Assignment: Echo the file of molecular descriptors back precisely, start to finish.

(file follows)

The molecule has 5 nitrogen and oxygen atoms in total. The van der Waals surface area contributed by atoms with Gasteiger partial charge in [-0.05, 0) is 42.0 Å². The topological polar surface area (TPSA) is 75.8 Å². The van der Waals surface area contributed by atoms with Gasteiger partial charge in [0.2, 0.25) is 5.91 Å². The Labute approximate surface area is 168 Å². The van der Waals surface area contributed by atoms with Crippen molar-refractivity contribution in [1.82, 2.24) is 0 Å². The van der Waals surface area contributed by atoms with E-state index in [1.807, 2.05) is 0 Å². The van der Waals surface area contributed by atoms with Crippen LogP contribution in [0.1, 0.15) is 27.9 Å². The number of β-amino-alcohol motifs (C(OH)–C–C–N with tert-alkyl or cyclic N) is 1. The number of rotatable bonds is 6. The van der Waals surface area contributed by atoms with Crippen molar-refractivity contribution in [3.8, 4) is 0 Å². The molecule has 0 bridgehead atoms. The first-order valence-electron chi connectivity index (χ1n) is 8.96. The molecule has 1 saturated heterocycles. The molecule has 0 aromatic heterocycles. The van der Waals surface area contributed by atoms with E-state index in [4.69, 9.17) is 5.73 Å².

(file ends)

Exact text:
The molecule has 5 nitrogen and oxygen atoms in total. The van der Waals surface area contributed by atoms with Gasteiger partial charge in [-0.05, 0) is 42.0 Å². The topological polar surface area (TPSA) is 75.8 Å². The van der Waals surface area contributed by atoms with Gasteiger partial charge in [0.2, 0.25) is 5.91 Å². The Labute approximate surface area is 168 Å². The van der Waals surface area contributed by atoms with Crippen molar-refractivity contribution in [1.82, 2.24) is 0 Å². The van der Waals surface area contributed by atoms with E-state index in [1.807, 2.05) is 0 Å². The van der Waals surface area contributed by atoms with Crippen LogP contribution in [0.1, 0.15) is 27.9 Å². The number of β-amino-alcohol motifs (C(OH)–C–C–N with tert-alkyl or cyclic N) is 1. The number of rotatable bonds is 6. The van der Waals surface area contributed by atoms with Crippen molar-refractivity contribution in [3.8, 4) is 0 Å². The molecule has 0 bridgehead atoms. The first-order valence-electron chi connectivity index (χ1n) is 8.96. The molecule has 1 saturated heterocycles. The molecule has 0 aromatic heterocycles. The van der Waals surface area contributed by atoms with E-state index in [4.69, 9.17) is 5.73 Å².